Home » Disorders » Symptoms of Major Neurocognitive Disorder

Symptoms of Major Neurocognitive Disorder

Major neurocognitive disorder was previously known as dementia and the primary feature of all neurocognitive disorders (NCDs) is an acquired cognitive decline in one or more cognitive domains. The cognitive decline must not just be a sense of a loss of cognitive abilities, but observable by others — as well as tested by a cognitive assessment (such as a neuropsychological test battery).

Dementia can occur at any time in a person’s life, but occurs more frequently in older adults. Dementia is not an inevitable outcome of normal aging.

Neurocognitive disorders typically can affect one or more of the major areas of cognition: memory, attention, learning, language, perception, and social cognition. They interfere significantly with a person’s everyday independence in major neurocognitive disorder, but not so in mild neurocognitive disorder.

Specific Symptoms of Major Neurocognitive Disorder

1. Evidence of significant cognitive decline from a previous level of performance in one or more cognitive domains — such as complex attention, executive function, learning, memory, language, perceptual-motor or social cognition.

This evidence should consist of:

  • Concern of the individual, a knowledgeable informant (such as a friend or family member), or the clinician that there’s been a significant decline in cognitive function; and
  • A substantial impairment in cognitive performance, preferably documented by standardized neuropsychological testing. Of if neuropsychological testing isn’t available, another type of qualified assessment.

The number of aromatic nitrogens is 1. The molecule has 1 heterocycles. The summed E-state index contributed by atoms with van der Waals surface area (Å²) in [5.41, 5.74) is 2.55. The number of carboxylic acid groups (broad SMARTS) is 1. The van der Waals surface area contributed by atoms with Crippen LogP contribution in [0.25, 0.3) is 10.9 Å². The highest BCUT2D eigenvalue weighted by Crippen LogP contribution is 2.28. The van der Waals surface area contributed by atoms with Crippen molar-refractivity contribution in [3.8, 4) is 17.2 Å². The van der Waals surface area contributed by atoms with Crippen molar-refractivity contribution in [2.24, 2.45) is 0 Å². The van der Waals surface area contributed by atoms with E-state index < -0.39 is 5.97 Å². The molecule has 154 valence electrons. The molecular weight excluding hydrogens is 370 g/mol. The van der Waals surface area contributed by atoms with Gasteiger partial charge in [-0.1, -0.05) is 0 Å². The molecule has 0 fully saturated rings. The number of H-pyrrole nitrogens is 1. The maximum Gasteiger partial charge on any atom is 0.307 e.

2. The cognitive deficits interfere with independence in everyday activities (e.g., at a minimum, requiring assistance with complex instrumental activities of daily living, such as paying bills or managing medications).

3. The cognitive deficits don’t occur exclusively in context of a delirium, and are not better explained by another mental disorder.

Specify whether due to:

  • Alzheimer’s disease (294.1x/331.9)
  • Frontotemporal lobar degeneration (294.1x/331.9)
  • Lewy body disease (294.1x/331.9)
  • Vascular disease (290.40/331.9)
  • Traumatic brain injury (294.1x)
  • Substance/medication use
  • HIV infection (294.1x)
  • Prion disease (294.1x)
  • Parkinson’s disease (294.1x/331.9)
  • Huntington’s disease (294.1x)
  • Another medical condition (294.1x)
  • Multiple etiologies (294.1x)
  • Unspecified (799.59)

Code in parentheses refers to coding for whether the neurocognitive disorder’s cause is probable/possible.


Terminology new to the DSM-5. Code depends on the medical cause of the disorder.

John M. Grohol, Psy.D.

Dr. John Grohol is the founder of Psych Central. He is an author, researcher, and expert in mental health online, and has been writing about online behavior, mental health and psychology issues since 1995. Dr. Grohol has a Master's degree and doctorate in clinical psychology from Nova Southeastern University. Dr. Grohol sits on the editorial board of the journal Computers in Human Behavior and is a founding board member of the Society for Participatory Medicine. You can learn more about Dr. John Grohol here.

APA Reference
Grohol, J. (2020). Symptoms of Major Neurocognitive Disorder. Psych Central. Retrieved on September 25, 2020, from
Scientifically Reviewed
Last updated: 27 Jan 2020 (Originally: 17 May 2016)
Last reviewed: By a member of our scientific advisory board on 27 Jan 2020
Published on Psych All rights reserved.